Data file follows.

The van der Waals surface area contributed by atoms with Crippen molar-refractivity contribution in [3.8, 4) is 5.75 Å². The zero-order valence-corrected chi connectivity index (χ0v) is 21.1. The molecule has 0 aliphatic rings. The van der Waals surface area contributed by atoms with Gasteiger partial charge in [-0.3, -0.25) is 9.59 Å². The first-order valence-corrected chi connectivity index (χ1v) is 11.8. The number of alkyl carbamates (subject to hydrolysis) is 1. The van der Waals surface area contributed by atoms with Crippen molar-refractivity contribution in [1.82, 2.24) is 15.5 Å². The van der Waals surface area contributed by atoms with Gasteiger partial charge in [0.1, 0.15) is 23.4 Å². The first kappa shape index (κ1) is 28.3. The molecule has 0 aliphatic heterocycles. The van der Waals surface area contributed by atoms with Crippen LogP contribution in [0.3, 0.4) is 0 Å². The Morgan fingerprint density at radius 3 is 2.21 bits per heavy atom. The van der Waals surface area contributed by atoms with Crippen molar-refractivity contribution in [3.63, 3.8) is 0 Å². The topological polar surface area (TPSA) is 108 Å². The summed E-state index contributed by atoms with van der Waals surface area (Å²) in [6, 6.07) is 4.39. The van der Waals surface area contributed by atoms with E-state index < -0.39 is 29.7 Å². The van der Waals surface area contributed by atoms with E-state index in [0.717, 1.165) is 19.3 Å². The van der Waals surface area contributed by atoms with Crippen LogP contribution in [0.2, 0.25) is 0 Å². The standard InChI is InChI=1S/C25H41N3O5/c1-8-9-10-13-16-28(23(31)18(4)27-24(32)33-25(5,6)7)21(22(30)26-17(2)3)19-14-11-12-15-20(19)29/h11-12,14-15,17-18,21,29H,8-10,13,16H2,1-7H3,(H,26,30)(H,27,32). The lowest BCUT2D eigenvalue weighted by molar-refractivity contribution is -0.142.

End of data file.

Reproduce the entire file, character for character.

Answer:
The van der Waals surface area contributed by atoms with Crippen molar-refractivity contribution in [3.8, 4) is 5.75 Å². The zero-order valence-corrected chi connectivity index (χ0v) is 21.1. The molecule has 0 aliphatic rings. The van der Waals surface area contributed by atoms with Gasteiger partial charge in [-0.3, -0.25) is 9.59 Å². The first-order valence-corrected chi connectivity index (χ1v) is 11.8. The number of alkyl carbamates (subject to hydrolysis) is 1. The van der Waals surface area contributed by atoms with Crippen molar-refractivity contribution in [1.82, 2.24) is 15.5 Å². The van der Waals surface area contributed by atoms with Gasteiger partial charge in [0.1, 0.15) is 23.4 Å². The first kappa shape index (κ1) is 28.3. The molecule has 0 aliphatic heterocycles. The van der Waals surface area contributed by atoms with Crippen LogP contribution in [0.3, 0.4) is 0 Å². The Morgan fingerprint density at radius 3 is 2.21 bits per heavy atom. The van der Waals surface area contributed by atoms with Crippen molar-refractivity contribution in [3.63, 3.8) is 0 Å². The topological polar surface area (TPSA) is 108 Å². The summed E-state index contributed by atoms with van der Waals surface area (Å²) in [6, 6.07) is 4.39. The van der Waals surface area contributed by atoms with E-state index < -0.39 is 29.7 Å². The van der Waals surface area contributed by atoms with E-state index in [0.717, 1.165) is 19.3 Å². The van der Waals surface area contributed by atoms with Crippen LogP contribution in [0.2, 0.25) is 0 Å². The standard InChI is InChI=1S/C25H41N3O5/c1-8-9-10-13-16-28(23(31)18(4)27-24(32)33-25(5,6)7)21(22(30)26-17(2)3)19-14-11-12-15-20(19)29/h11-12,14-15,17-18,21,29H,8-10,13,16H2,1-7H3,(H,26,30)(H,27,32). The lowest BCUT2D eigenvalue weighted by molar-refractivity contribution is -0.142.